Coming into Friday’s game, the Lakers remained atop of the Western Conference and just behind those impressive Cavaliers in the race for home-court advantage. The Lakers came in after winning six of their last seven and were still beaming after an impressive performance from Andrew Bynum against Denver. It was Bynum’s first game back in the line-up after being out for several months due to injury.
Still, despite their recent good fortune, the Lakers could not overcome a familiar and unfortunately, tenacious opponent. And they had to do it without Coach Phil Jackson, who stayed in Los Angeles due to the pangs of plantar fasciitis.
Yes, it’s true, the Portland Trailblazers have definitely rekindled fan fervor in the state of Oregon. The young and scrappy team has given the West a run for its money this year and looks to be a challenge to whichever teams face them beginning late-April. Hopefully the downtrodden Clips are taking note. They face the Blazers Saturday evening at the Staples Center.
Despite the recommendation of my roommate, I watched the first half of this game at the ESPN Zone, a feature of the renowned LA Live. I felt it appropriate to get an overall feel for a matchup I’ve heard being called a “rivalry.” I made this a solo venture, but not by choice, I can assure you.
I was a bit surprised to have no wingman. No, for once I’m not talking about chicken. My roommate was born and raised in Grants Pass, Oregon and proclaims he is a fan of the black and red. However, he explained issues like parking, finding a seat, meeting a minimum in purchases and unimpressive potato-skins. I would consider my roommate a connoisseur of potato skins and related appetizers, but I wasn’t worried about the other semantics.
I really just wanted to watch the game. I parked just far enough away to be able to walk and not have to pay. I was by myself and quickly pulled up a seat at the bar. I had arrived a little early to make sure this was possible. I do not believe there was a minimum in play, but again, I was comfortable at the bar, sipping my Blue Moon. And the skins? I wasn’t that hungry anyway.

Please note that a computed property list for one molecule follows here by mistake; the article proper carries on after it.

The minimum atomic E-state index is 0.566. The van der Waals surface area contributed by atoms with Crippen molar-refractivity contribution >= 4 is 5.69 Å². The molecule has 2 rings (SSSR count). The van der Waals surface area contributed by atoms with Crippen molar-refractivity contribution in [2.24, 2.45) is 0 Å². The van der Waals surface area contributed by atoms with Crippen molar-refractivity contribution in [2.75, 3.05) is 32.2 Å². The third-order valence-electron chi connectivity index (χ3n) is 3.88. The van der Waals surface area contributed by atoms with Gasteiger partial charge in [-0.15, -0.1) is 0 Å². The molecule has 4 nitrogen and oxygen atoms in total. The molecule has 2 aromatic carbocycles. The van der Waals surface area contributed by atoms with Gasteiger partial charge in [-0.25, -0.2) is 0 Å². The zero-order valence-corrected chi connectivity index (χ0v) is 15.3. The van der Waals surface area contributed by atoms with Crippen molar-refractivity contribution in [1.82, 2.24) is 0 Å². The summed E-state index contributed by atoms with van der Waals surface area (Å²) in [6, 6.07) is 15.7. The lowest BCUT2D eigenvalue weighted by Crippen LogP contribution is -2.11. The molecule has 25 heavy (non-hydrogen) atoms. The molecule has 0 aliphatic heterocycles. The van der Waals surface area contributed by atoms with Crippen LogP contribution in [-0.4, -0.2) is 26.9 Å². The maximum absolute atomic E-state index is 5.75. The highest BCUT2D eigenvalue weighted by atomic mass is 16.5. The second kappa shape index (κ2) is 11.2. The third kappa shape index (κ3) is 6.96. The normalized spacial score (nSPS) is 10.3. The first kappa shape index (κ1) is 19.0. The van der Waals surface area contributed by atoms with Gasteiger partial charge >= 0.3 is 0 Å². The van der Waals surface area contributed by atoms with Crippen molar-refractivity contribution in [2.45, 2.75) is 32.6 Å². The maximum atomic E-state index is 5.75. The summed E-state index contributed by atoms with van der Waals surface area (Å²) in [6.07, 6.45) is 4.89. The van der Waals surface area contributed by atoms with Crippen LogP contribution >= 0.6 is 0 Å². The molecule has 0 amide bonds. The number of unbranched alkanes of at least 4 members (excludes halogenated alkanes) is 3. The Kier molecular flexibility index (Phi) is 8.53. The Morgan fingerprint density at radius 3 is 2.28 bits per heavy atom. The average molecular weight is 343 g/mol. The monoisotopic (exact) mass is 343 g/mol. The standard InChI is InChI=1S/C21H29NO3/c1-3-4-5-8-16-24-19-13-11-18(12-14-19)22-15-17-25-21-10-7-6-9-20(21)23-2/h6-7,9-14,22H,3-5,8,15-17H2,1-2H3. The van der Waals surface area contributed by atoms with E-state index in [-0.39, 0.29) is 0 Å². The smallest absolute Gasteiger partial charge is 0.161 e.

Besides, I wasn’t going to make the evening more dramatic than need be. Speaking of which, Trevor Ariza apparently “feared for (his) life” Friday when he was introduced at the Rose Garden. I guess I’d be a little intimidated to hear thousands of boos – the bi-product of a hard foul Ariza committed against Portland’s Rudy Fernandez in the teams’ last contest.
I did not hear any boos coming from the few Blazers fans at ESPN Zone, but I heard their cheers as the game ensued. And although I finished the game at home, I’m quite sure the few Blazers fans that stayed all the way through slapped a few fives and took deserving bows at games end.
I’m sure resentful Laker fans did not even fight back. They knew in the back of their minds that this could be an ongoing battle for quite some time. More than likely, they would have the chance to return the gesture.
This could prove an impressive matchup in the postseason, and moreover for years to come. If the regular season serves as any indication, the teams match up well. The teams split the regular season series, each winning their respective home contests.
Despite their loss, throughout Friday’s game, the Lakers showed that they are playoff ready. The “Bench Mob” seems to be resurging, following Lamar Odom’s return to the motley crew. The group had 35 points and 17 boards.
Kobe was still Kobe and ended Friday’s game with 32 points. However, he was frustrated by rookie Nicolas Batum and could not help the Lakers finish when guarded by Brandon Roy in the latter minutes of the fourth quarter. Still, the Lakers will end the season with the league’s best road record.
The Blazers actually remind me of the Lakers from a few seasons ago. They have a few stars, a great supporting cast and a coaching staff that knows how to implement the combination. I would say they remind me of the present Lakers, but the Blazers edge LA out in one category – age. They’re young and eager to learn, together.
And with the young talent the Blazers bring to the court, I don’t blame them. Brandon Roy is one of the league’s more impressive point guards. On Friday, Roy showcased his ability as a player and a leader. With a wicked crossover, great hops (Roy had a good-looking one-pump slam dunk in the first half that made me backwash into my mug), and notable defense (Roy covered Kobe towards games end when the Blazers finally put the Lakers away), there’s no question he deserved his All-Star selection.
Only time will tell with these two teams. Before Saturday’s game at Staples, the Blazers held the fourth seed, just behind Houston and Denver, respectively. The Blazers finish play against Oklahoma City and Denver at home and could actually end up with as high as the second seed heading into the playoffs.
The Lakers on the other hand, remain locked at first but could finish the season with a 65 -17 record, with home games against Memphis and Utah left on their schedule. This would be short of the franchise’s 69 wins in 1972, but still a boost of confidence heading into the playoffs – where they just might have to make that two-hour flight to good ol’ Rip City.